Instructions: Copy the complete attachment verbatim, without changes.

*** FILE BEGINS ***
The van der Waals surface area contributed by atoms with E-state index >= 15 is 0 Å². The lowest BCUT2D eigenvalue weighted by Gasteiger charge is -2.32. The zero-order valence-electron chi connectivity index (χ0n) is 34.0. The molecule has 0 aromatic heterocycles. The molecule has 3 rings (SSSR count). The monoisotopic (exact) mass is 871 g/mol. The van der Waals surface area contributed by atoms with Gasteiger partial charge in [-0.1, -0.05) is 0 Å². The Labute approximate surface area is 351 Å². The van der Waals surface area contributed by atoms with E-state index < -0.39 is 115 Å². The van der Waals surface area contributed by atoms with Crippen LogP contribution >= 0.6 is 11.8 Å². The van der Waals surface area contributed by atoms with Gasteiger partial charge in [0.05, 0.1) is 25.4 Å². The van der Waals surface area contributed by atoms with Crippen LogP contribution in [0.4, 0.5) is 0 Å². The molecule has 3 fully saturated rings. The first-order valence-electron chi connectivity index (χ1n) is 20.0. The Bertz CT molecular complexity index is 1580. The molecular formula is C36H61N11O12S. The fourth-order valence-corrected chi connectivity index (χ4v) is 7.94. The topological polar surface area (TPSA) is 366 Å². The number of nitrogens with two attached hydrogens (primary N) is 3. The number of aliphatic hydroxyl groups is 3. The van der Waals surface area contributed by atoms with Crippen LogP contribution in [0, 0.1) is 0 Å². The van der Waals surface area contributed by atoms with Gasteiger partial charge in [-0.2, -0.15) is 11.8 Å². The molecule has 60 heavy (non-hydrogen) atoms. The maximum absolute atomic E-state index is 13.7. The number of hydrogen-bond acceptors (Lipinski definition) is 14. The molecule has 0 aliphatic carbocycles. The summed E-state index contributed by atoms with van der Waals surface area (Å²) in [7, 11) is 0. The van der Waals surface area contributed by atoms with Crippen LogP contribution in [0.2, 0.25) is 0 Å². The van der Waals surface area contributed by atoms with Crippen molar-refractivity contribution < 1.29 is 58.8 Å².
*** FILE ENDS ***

The van der Waals surface area contributed by atoms with E-state index >= 15 is 0 Å². The lowest BCUT2D eigenvalue weighted by Gasteiger charge is -2.32. The zero-order valence-electron chi connectivity index (χ0n) is 34.0. The molecule has 0 aromatic heterocycles. The molecule has 3 rings (SSSR count). The monoisotopic (exact) mass is 871 g/mol. The van der Waals surface area contributed by atoms with Gasteiger partial charge in [-0.1, -0.05) is 0 Å². The Labute approximate surface area is 351 Å². The van der Waals surface area contributed by atoms with E-state index < -0.39 is 115 Å². The van der Waals surface area contributed by atoms with Crippen LogP contribution >= 0.6 is 11.8 Å². The van der Waals surface area contributed by atoms with Gasteiger partial charge in [0.05, 0.1) is 25.4 Å². The van der Waals surface area contributed by atoms with Crippen LogP contribution in [0.4, 0.5) is 0 Å². The molecule has 3 fully saturated rings. The first-order valence-electron chi connectivity index (χ1n) is 20.0. The Bertz CT molecular complexity index is 1580. The molecular formula is C36H61N11O12S. The fourth-order valence-corrected chi connectivity index (χ4v) is 7.94. The topological polar surface area (TPSA) is 366 Å². The number of nitrogens with two attached hydrogens (primary N) is 3. The number of aliphatic hydroxyl groups is 3. The van der Waals surface area contributed by atoms with Crippen LogP contribution in [0, 0.1) is 0 Å². The van der Waals surface area contributed by atoms with Gasteiger partial charge in [-0.2, -0.15) is 11.8 Å². The molecule has 60 heavy (non-hydrogen) atoms. The maximum absolute atomic E-state index is 13.7. The number of hydrogen-bond acceptors (Lipinski definition) is 14. The molecule has 0 aliphatic carbocycles. The summed E-state index contributed by atoms with van der Waals surface area (Å²) in [7, 11) is 0. The van der Waals surface area contributed by atoms with Crippen LogP contribution in [0.2, 0.25) is 0 Å². The van der Waals surface area contributed by atoms with Crippen molar-refractivity contribution < 1.29 is 58.8 Å².